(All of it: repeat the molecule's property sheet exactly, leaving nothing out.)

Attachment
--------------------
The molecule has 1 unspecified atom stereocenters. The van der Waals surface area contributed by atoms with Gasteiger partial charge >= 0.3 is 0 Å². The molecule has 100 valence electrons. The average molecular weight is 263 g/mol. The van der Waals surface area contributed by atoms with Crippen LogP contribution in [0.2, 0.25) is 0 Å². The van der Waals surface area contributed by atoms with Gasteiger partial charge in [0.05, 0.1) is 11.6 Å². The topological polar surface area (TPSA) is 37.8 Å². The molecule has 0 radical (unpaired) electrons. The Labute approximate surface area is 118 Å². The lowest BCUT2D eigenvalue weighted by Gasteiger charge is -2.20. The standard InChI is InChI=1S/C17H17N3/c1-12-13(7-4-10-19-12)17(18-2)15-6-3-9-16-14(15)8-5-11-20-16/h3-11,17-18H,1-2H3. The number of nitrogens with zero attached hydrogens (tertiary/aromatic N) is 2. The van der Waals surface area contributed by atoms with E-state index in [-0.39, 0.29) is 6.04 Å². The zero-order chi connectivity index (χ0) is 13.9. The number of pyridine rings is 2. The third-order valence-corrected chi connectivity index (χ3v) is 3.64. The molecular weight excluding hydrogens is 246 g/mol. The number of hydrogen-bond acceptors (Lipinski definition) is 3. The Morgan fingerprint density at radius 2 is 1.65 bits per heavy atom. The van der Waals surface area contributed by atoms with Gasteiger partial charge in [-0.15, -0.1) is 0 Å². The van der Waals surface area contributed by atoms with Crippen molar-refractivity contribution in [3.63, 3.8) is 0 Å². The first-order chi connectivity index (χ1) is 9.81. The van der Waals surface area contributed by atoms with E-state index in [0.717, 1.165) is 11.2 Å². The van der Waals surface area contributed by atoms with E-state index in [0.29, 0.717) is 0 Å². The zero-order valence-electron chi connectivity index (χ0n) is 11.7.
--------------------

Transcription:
The molecule has 1 unspecified atom stereocenters. The van der Waals surface area contributed by atoms with Gasteiger partial charge >= 0.3 is 0 Å². The molecule has 100 valence electrons. The average molecular weight is 263 g/mol. The van der Waals surface area contributed by atoms with Crippen LogP contribution in [0.2, 0.25) is 0 Å². The van der Waals surface area contributed by atoms with Gasteiger partial charge in [0.05, 0.1) is 11.6 Å². The topological polar surface area (TPSA) is 37.8 Å². The molecule has 0 radical (unpaired) electrons. The Labute approximate surface area is 118 Å². The lowest BCUT2D eigenvalue weighted by Gasteiger charge is -2.20. The standard InChI is InChI=1S/C17H17N3/c1-12-13(7-4-10-19-12)17(18-2)15-6-3-9-16-14(15)8-5-11-20-16/h3-11,17-18H,1-2H3. The number of nitrogens with zero attached hydrogens (tertiary/aromatic N) is 2. The van der Waals surface area contributed by atoms with E-state index in [-0.39, 0.29) is 6.04 Å². The zero-order chi connectivity index (χ0) is 13.9. The number of pyridine rings is 2. The third-order valence-corrected chi connectivity index (χ3v) is 3.64. The molecular weight excluding hydrogens is 246 g/mol. The number of hydrogen-bond acceptors (Lipinski definition) is 3. The Morgan fingerprint density at radius 2 is 1.65 bits per heavy atom. The van der Waals surface area contributed by atoms with Gasteiger partial charge in [-0.15, -0.1) is 0 Å². The van der Waals surface area contributed by atoms with Crippen molar-refractivity contribution in [3.63, 3.8) is 0 Å². The first-order chi connectivity index (χ1) is 9.81. The van der Waals surface area contributed by atoms with E-state index in [0.717, 1.165) is 11.2 Å². The van der Waals surface area contributed by atoms with E-state index in [0.29, 0.717) is 0 Å². The zero-order valence-electron chi connectivity index (χ0n) is 11.7.